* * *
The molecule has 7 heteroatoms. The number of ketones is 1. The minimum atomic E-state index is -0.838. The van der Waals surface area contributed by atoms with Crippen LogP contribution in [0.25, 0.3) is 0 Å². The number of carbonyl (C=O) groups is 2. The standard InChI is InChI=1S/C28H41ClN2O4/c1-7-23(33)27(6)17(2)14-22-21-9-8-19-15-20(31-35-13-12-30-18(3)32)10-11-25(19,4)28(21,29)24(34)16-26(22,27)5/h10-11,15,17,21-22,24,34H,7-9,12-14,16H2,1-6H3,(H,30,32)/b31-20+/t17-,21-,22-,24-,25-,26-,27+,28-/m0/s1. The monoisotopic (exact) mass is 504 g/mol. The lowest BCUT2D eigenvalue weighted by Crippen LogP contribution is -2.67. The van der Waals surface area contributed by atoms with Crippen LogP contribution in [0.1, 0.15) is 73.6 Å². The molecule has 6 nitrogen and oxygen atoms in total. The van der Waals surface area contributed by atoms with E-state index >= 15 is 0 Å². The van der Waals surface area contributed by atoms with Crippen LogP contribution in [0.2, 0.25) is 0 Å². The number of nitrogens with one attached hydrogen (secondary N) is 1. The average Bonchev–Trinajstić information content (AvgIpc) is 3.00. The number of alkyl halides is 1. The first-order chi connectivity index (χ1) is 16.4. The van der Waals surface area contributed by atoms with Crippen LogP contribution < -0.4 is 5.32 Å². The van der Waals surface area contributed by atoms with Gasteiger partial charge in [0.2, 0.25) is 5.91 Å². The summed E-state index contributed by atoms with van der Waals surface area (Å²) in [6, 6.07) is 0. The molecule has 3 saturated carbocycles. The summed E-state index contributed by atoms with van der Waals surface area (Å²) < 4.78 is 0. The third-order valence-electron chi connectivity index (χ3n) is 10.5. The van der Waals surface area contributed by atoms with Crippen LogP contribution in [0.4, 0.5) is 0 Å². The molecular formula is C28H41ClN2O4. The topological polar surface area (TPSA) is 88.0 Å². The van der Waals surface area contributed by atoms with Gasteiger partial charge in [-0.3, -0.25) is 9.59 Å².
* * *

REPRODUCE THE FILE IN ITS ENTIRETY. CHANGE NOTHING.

The molecule has 7 heteroatoms. The number of ketones is 1. The minimum atomic E-state index is -0.838. The van der Waals surface area contributed by atoms with Crippen LogP contribution in [0.25, 0.3) is 0 Å². The number of carbonyl (C=O) groups is 2. The standard InChI is InChI=1S/C28H41ClN2O4/c1-7-23(33)27(6)17(2)14-22-21-9-8-19-15-20(31-35-13-12-30-18(3)32)10-11-25(19,4)28(21,29)24(34)16-26(22,27)5/h10-11,15,17,21-22,24,34H,7-9,12-14,16H2,1-6H3,(H,30,32)/b31-20+/t17-,21-,22-,24-,25-,26-,27+,28-/m0/s1. The monoisotopic (exact) mass is 504 g/mol. The lowest BCUT2D eigenvalue weighted by Crippen LogP contribution is -2.67. The van der Waals surface area contributed by atoms with Crippen LogP contribution in [0.1, 0.15) is 73.6 Å². The molecule has 6 nitrogen and oxygen atoms in total. The van der Waals surface area contributed by atoms with E-state index >= 15 is 0 Å². The van der Waals surface area contributed by atoms with Crippen LogP contribution in [0.2, 0.25) is 0 Å². The number of nitrogens with one attached hydrogen (secondary N) is 1. The average Bonchev–Trinajstić information content (AvgIpc) is 3.00. The number of alkyl halides is 1. The first-order chi connectivity index (χ1) is 16.4. The van der Waals surface area contributed by atoms with Crippen LogP contribution < -0.4 is 5.32 Å². The van der Waals surface area contributed by atoms with Gasteiger partial charge in [0.2, 0.25) is 5.91 Å². The summed E-state index contributed by atoms with van der Waals surface area (Å²) in [6, 6.07) is 0. The molecule has 3 saturated carbocycles. The summed E-state index contributed by atoms with van der Waals surface area (Å²) < 4.78 is 0. The third-order valence-electron chi connectivity index (χ3n) is 10.5. The van der Waals surface area contributed by atoms with Crippen LogP contribution in [0.4, 0.5) is 0 Å². The molecular formula is C28H41ClN2O4. The topological polar surface area (TPSA) is 88.0 Å². The van der Waals surface area contributed by atoms with Gasteiger partial charge in [-0.3, -0.25) is 9.59 Å².